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Pigeons and Doves

Pigeons Of North America

Seven native species of pigeons occur regularly in North America. The most widespread of these is the mourning dove (Zenaidura macroura), named after its loud, soulful cooings. This species occurs widely south of the boreal forest. The mourning dove is migratory in the northern parts of its range, although suburban birds can manage to survive the winter if they have access to dependable food at feeders.

All other native pigeons are relatively southern in their distribution. The band-tailed pigeon (Columba fasciata) and white-winged dove (Zenaida asiatica) are southwestern in distribution, while the ground dove (Columbigallina passerina) also occurs in the southeast. The white-crowned pigeon (Columba leucocephala) only occurs in the Florida Keys and a few places on the immediately adjacent mainland.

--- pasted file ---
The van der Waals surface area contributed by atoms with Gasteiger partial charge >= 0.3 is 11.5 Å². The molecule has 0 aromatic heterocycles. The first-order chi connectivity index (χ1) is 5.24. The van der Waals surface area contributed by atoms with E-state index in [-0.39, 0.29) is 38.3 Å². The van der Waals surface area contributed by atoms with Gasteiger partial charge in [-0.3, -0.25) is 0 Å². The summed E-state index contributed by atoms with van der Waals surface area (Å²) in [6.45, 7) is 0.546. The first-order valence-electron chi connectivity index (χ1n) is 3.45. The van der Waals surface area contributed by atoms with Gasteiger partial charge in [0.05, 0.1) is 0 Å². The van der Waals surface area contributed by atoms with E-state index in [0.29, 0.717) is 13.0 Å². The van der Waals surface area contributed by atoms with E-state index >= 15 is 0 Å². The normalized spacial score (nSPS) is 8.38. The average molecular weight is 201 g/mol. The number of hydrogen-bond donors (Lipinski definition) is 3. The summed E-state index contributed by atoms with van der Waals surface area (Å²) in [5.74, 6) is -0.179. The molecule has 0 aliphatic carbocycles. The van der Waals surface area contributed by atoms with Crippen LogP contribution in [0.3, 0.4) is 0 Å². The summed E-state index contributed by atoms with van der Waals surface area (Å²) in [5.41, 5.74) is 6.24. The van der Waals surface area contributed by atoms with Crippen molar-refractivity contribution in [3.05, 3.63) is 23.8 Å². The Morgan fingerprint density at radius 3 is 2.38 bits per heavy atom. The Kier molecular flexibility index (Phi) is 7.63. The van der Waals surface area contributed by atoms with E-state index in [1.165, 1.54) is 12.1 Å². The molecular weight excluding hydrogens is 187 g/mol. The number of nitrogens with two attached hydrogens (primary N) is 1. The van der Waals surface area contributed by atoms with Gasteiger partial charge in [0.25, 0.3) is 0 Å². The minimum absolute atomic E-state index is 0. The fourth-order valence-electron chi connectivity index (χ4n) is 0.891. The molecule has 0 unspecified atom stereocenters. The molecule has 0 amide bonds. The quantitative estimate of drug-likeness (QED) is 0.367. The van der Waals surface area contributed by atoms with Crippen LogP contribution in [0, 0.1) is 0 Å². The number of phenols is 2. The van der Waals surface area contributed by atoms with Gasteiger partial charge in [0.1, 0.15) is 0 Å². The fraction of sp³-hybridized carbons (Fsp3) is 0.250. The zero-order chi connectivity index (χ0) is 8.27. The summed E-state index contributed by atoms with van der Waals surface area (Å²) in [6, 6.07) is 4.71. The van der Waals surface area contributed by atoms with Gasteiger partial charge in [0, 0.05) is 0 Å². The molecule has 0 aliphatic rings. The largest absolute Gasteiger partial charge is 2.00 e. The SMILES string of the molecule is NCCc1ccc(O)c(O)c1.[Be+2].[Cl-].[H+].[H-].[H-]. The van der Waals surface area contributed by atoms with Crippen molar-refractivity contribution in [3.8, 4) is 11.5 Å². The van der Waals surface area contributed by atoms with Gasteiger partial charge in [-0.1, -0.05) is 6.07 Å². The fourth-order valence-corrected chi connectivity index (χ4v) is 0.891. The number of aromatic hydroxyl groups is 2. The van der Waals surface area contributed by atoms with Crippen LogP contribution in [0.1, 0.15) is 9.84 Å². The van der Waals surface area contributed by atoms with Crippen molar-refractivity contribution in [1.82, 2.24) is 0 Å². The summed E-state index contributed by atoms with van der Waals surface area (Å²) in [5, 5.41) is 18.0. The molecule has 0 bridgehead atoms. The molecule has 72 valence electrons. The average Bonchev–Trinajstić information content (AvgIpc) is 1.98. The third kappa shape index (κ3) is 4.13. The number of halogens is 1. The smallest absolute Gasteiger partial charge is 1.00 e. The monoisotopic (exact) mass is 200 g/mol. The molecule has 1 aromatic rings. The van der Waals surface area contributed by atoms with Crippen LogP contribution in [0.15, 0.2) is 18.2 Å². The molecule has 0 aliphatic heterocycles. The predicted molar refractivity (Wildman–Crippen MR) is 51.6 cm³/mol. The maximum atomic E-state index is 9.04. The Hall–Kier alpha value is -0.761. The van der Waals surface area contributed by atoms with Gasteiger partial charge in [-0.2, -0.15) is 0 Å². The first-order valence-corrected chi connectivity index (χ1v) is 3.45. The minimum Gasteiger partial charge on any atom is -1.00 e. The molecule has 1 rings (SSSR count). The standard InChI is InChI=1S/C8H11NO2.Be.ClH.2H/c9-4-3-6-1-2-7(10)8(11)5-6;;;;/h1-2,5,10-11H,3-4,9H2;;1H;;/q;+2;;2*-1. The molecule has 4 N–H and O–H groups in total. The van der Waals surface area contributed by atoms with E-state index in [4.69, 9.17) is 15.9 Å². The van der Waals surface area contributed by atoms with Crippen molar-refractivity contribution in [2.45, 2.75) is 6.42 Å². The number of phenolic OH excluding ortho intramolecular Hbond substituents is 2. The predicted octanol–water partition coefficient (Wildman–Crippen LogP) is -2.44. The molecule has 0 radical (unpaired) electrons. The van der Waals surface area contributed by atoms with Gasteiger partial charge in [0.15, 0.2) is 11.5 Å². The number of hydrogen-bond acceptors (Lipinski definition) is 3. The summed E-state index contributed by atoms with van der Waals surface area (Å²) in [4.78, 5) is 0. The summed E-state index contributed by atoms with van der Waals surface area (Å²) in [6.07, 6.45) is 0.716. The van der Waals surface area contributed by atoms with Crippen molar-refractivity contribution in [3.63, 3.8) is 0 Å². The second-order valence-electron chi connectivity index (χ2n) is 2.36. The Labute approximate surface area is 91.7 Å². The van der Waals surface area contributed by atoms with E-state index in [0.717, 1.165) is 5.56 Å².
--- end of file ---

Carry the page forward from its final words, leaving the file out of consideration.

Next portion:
Wherever these native pigeons are abundant, they may be hunted for sport. One North American species, the passenger pigeon (Ectopistes migratorius), was driven into extinction as a result of overhunting for sale in urban markets.


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